The games industry is no different, and here at PocketGamer.biz we wanted to do our part and help bring attention to the many incredible people of colour that help make up this sector. That is why we are committing to a new long-term regular feature to spotlight these people and their careers.
So, welcome to our new ‘POC in Mobile‘ series, where discussion about finding a place in the games industry, the various challenges faced as a minority, and what truly needs to be done to make games more diverse will be the focal points of conversations.
This week, we spoke with KingsIsle Entertainment game designer Victoria Brown who discusses the importance of networking, alongside the challenges that come with being a not only a person of colour in the games industry, but being a woman too.
PocketGamer.biz: Can you start off by telling us about your role in mobile games and what it entails?
Victoria Brown: I am a designer that focuses on mobile games, in which I help in fleshing out game ideas, then build up data that the game will use, from creating an economy to building out a combat system, along with the foundations of level building. While building out these systems I am looking for what would be fun for our players.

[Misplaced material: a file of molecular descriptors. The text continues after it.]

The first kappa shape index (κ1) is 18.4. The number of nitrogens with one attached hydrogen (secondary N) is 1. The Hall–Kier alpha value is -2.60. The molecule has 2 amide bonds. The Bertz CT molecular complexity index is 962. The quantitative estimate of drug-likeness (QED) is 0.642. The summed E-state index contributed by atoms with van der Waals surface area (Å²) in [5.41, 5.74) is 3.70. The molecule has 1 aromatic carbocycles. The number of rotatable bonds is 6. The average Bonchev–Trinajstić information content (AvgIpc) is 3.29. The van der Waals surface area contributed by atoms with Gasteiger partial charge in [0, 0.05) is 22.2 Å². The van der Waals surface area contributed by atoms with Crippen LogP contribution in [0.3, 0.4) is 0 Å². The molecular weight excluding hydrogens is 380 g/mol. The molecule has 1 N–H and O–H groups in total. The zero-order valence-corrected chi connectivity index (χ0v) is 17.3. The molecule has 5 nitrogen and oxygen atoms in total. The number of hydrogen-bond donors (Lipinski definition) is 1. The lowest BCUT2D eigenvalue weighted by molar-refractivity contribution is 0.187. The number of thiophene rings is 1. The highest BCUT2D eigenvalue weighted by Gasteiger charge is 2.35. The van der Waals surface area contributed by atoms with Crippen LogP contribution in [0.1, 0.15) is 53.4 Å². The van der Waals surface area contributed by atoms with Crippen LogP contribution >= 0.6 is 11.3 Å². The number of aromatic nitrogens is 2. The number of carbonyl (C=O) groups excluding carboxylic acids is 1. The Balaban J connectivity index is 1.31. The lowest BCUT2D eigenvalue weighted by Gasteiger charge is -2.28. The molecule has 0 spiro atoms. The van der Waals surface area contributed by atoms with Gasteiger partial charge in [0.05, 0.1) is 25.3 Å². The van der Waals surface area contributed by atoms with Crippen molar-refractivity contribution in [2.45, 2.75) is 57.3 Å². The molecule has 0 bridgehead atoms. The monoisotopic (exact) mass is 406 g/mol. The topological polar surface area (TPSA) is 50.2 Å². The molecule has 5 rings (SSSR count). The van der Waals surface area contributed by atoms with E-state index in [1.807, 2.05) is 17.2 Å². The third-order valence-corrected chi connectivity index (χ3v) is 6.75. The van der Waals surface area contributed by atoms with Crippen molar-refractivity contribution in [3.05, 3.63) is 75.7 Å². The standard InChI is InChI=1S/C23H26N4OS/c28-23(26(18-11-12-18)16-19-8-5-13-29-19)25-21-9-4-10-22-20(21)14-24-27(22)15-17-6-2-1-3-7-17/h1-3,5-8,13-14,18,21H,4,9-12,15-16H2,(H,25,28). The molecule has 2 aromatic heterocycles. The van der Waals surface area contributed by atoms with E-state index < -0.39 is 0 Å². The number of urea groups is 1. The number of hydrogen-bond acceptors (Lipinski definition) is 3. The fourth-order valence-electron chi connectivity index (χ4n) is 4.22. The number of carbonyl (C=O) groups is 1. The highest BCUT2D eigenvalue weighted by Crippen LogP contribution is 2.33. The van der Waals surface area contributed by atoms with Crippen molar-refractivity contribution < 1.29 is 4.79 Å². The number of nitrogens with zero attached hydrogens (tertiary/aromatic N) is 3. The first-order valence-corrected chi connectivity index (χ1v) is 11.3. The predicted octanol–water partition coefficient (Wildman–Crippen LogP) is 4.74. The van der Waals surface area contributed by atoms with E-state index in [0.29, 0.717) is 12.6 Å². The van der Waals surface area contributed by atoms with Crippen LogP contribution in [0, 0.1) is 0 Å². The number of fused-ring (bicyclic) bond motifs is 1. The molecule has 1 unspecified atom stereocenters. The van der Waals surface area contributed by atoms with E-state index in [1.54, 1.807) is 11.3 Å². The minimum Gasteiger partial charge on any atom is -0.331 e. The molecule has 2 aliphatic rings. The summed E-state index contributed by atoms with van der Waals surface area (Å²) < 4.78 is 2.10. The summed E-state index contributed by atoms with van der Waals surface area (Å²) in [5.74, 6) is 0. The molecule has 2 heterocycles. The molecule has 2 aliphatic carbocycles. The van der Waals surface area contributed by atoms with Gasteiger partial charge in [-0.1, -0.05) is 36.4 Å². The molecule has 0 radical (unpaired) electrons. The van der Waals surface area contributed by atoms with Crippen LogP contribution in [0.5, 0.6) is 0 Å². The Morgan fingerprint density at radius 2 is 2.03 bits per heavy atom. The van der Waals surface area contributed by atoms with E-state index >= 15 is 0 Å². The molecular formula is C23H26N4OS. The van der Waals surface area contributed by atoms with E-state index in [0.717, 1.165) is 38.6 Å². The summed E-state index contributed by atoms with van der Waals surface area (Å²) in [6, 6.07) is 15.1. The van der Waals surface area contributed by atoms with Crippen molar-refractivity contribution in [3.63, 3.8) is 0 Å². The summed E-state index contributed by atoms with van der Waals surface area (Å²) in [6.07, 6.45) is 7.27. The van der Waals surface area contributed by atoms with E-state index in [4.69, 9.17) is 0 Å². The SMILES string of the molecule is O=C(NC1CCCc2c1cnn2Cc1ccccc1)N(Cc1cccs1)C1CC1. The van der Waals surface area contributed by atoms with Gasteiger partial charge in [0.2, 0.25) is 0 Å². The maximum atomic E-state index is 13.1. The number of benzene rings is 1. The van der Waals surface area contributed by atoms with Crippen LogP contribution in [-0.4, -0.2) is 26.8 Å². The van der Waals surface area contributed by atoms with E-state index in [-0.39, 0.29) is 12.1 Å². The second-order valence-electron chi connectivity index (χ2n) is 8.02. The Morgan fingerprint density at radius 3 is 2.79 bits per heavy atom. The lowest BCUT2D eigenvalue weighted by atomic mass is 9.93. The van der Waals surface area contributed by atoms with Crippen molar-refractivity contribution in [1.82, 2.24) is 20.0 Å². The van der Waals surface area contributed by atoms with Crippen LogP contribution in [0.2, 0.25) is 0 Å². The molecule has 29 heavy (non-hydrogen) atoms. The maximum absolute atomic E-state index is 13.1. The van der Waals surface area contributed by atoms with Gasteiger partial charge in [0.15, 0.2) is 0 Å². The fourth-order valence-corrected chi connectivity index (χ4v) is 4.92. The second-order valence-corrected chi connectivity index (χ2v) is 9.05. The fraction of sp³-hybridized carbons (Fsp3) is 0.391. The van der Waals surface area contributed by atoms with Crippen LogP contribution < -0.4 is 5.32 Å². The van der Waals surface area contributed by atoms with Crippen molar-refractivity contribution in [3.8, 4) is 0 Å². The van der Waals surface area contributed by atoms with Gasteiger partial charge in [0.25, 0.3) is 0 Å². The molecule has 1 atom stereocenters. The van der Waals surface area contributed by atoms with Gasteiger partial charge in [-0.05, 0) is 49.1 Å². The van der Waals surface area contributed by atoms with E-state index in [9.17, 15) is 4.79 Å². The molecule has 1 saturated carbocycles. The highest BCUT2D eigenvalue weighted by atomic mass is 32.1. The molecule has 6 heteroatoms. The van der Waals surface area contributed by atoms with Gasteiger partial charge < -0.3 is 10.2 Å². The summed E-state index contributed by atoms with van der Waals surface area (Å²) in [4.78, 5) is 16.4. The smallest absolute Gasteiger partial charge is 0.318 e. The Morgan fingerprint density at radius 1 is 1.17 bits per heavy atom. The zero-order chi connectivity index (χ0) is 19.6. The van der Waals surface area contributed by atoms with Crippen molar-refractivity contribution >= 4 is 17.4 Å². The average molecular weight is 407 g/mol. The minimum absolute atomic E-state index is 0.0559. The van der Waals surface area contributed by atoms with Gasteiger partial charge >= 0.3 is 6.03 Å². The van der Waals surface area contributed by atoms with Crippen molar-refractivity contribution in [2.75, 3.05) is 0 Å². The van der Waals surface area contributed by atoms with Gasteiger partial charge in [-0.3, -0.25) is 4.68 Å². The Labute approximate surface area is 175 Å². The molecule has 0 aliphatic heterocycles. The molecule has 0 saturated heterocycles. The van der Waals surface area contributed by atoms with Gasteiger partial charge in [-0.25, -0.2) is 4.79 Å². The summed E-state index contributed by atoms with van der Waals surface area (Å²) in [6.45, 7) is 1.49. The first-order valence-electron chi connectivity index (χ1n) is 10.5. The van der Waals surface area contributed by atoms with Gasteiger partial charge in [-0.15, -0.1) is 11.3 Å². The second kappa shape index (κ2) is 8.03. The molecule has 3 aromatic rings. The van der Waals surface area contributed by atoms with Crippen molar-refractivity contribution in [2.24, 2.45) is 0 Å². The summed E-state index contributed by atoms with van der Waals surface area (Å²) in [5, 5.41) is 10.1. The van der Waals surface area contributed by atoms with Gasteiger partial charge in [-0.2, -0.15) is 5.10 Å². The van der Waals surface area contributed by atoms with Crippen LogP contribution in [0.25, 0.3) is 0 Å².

Leaders and those in hiring able positions should take chances on those who seem just as capable even if they do not have the same experience
Why did you want to work in the mobile games industry?
While I was in high school, I met a designer who worked at Valve. They were giving a talk that inspired me to pursue making games, even though there might be some difficulties. While going through college I found my passion for designing games, I was also able to learn how to network and work my way up into my current position.
How would you recommend people get started in games? Any tools or literature you would advise?
Learn how to network and communicate well with others. The more connections and relations that you can build will help open up more opportunities in any job that you would want to pursue. That and focus on bettering your skillset towards the position that you want.
What did you study (if anything) for your role? Are there any courses out there that you would advise for aspiring professionals?
I went to college to study computer science and design, but after being in the industry for a while and meeting new people who got starts in several different ways, a college education does not seem as necessary as some would believe.
Unless your goal is to be an engineer, you can learn most of what you need through research, building out your skillset, portfolios, and putting yourself out there to network.
What do you think should be done to improve diversity, not only across the games industry, but across all industries?
One of the best ways for us to improve on diversifying is that we need to try and break down the walls of higher expectations and experience needed. A lot of people from minority groups are not given the chance to perform or gain experience.